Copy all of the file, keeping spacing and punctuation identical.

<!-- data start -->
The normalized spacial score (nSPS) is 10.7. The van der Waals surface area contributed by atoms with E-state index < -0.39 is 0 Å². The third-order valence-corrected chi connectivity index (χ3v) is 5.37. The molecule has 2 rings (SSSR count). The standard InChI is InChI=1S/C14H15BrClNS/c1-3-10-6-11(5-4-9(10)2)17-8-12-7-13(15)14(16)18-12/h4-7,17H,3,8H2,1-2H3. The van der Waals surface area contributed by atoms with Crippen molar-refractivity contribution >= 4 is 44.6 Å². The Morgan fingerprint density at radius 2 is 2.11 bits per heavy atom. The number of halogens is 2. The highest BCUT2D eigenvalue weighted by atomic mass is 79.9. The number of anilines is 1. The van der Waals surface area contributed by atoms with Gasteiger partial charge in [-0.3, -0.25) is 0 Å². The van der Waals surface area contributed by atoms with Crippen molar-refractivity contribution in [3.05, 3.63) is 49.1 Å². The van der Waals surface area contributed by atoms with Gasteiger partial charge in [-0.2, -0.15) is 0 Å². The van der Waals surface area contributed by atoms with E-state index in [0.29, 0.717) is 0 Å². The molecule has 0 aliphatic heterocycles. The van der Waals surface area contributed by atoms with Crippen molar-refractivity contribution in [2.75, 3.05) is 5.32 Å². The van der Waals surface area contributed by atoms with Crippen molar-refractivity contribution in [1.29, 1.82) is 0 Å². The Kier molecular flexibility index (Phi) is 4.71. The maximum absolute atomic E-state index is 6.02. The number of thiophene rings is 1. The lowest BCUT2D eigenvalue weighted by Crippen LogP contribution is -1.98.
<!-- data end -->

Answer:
The normalized spacial score (nSPS) is 10.7. The van der Waals surface area contributed by atoms with E-state index < -0.39 is 0 Å². The third-order valence-corrected chi connectivity index (χ3v) is 5.37. The molecule has 2 rings (SSSR count). The standard InChI is InChI=1S/C14H15BrClNS/c1-3-10-6-11(5-4-9(10)2)17-8-12-7-13(15)14(16)18-12/h4-7,17H,3,8H2,1-2H3. The van der Waals surface area contributed by atoms with Crippen molar-refractivity contribution >= 4 is 44.6 Å². The Morgan fingerprint density at radius 2 is 2.11 bits per heavy atom. The number of halogens is 2. The highest BCUT2D eigenvalue weighted by atomic mass is 79.9. The number of anilines is 1. The van der Waals surface area contributed by atoms with Gasteiger partial charge in [-0.3, -0.25) is 0 Å². The van der Waals surface area contributed by atoms with Crippen molar-refractivity contribution in [3.05, 3.63) is 49.1 Å². The van der Waals surface area contributed by atoms with Gasteiger partial charge in [-0.2, -0.15) is 0 Å². The van der Waals surface area contributed by atoms with E-state index in [0.29, 0.717) is 0 Å². The molecule has 0 aliphatic heterocycles. The van der Waals surface area contributed by atoms with Crippen molar-refractivity contribution in [2.75, 3.05) is 5.32 Å². The van der Waals surface area contributed by atoms with Crippen molar-refractivity contribution in [1.29, 1.82) is 0 Å². The Kier molecular flexibility index (Phi) is 4.71. The maximum absolute atomic E-state index is 6.02. The number of thiophene rings is 1. The lowest BCUT2D eigenvalue weighted by Crippen LogP contribution is -1.98.